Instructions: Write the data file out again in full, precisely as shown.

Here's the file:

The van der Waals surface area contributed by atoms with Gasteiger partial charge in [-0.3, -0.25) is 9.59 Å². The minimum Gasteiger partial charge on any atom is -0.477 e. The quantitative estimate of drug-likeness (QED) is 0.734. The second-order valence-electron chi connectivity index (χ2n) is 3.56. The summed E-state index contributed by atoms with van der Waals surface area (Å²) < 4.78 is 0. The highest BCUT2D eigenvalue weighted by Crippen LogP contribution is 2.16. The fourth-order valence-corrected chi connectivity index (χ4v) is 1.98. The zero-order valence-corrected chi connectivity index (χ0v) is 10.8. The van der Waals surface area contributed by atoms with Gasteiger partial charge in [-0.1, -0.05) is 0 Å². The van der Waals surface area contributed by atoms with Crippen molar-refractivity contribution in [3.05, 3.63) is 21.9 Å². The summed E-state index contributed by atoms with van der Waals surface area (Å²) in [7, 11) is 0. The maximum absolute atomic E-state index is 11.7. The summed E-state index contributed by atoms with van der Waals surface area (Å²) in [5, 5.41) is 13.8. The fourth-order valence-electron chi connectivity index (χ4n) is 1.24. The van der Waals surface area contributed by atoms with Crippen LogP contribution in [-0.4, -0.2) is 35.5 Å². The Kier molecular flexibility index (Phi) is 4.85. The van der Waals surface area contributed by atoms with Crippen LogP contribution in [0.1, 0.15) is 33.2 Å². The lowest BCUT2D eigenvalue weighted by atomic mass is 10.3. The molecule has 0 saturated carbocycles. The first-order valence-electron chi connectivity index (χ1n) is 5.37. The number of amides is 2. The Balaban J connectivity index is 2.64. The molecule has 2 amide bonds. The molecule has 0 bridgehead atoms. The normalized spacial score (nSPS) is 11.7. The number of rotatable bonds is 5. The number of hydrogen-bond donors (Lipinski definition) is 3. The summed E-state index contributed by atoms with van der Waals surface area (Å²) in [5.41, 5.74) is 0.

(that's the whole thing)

The van der Waals surface area contributed by atoms with Gasteiger partial charge in [-0.3, -0.25) is 9.59 Å². The minimum Gasteiger partial charge on any atom is -0.477 e. The quantitative estimate of drug-likeness (QED) is 0.734. The second-order valence-electron chi connectivity index (χ2n) is 3.56. The summed E-state index contributed by atoms with van der Waals surface area (Å²) < 4.78 is 0. The highest BCUT2D eigenvalue weighted by Crippen LogP contribution is 2.16. The fourth-order valence-corrected chi connectivity index (χ4v) is 1.98. The zero-order valence-corrected chi connectivity index (χ0v) is 10.8. The van der Waals surface area contributed by atoms with Gasteiger partial charge in [-0.1, -0.05) is 0 Å². The van der Waals surface area contributed by atoms with Crippen molar-refractivity contribution in [3.05, 3.63) is 21.9 Å². The summed E-state index contributed by atoms with van der Waals surface area (Å²) in [7, 11) is 0. The maximum absolute atomic E-state index is 11.7. The summed E-state index contributed by atoms with van der Waals surface area (Å²) in [5, 5.41) is 13.8. The fourth-order valence-electron chi connectivity index (χ4n) is 1.24. The van der Waals surface area contributed by atoms with Crippen LogP contribution in [-0.4, -0.2) is 35.5 Å². The Kier molecular flexibility index (Phi) is 4.85. The van der Waals surface area contributed by atoms with Crippen LogP contribution in [0.1, 0.15) is 33.2 Å². The lowest BCUT2D eigenvalue weighted by atomic mass is 10.3. The molecule has 0 saturated carbocycles. The first-order valence-electron chi connectivity index (χ1n) is 5.37. The number of amides is 2. The Balaban J connectivity index is 2.64. The molecule has 2 amide bonds. The molecule has 0 bridgehead atoms. The normalized spacial score (nSPS) is 11.7. The number of rotatable bonds is 5. The number of hydrogen-bond donors (Lipinski definition) is 3. The summed E-state index contributed by atoms with van der Waals surface area (Å²) in [5.41, 5.74) is 0.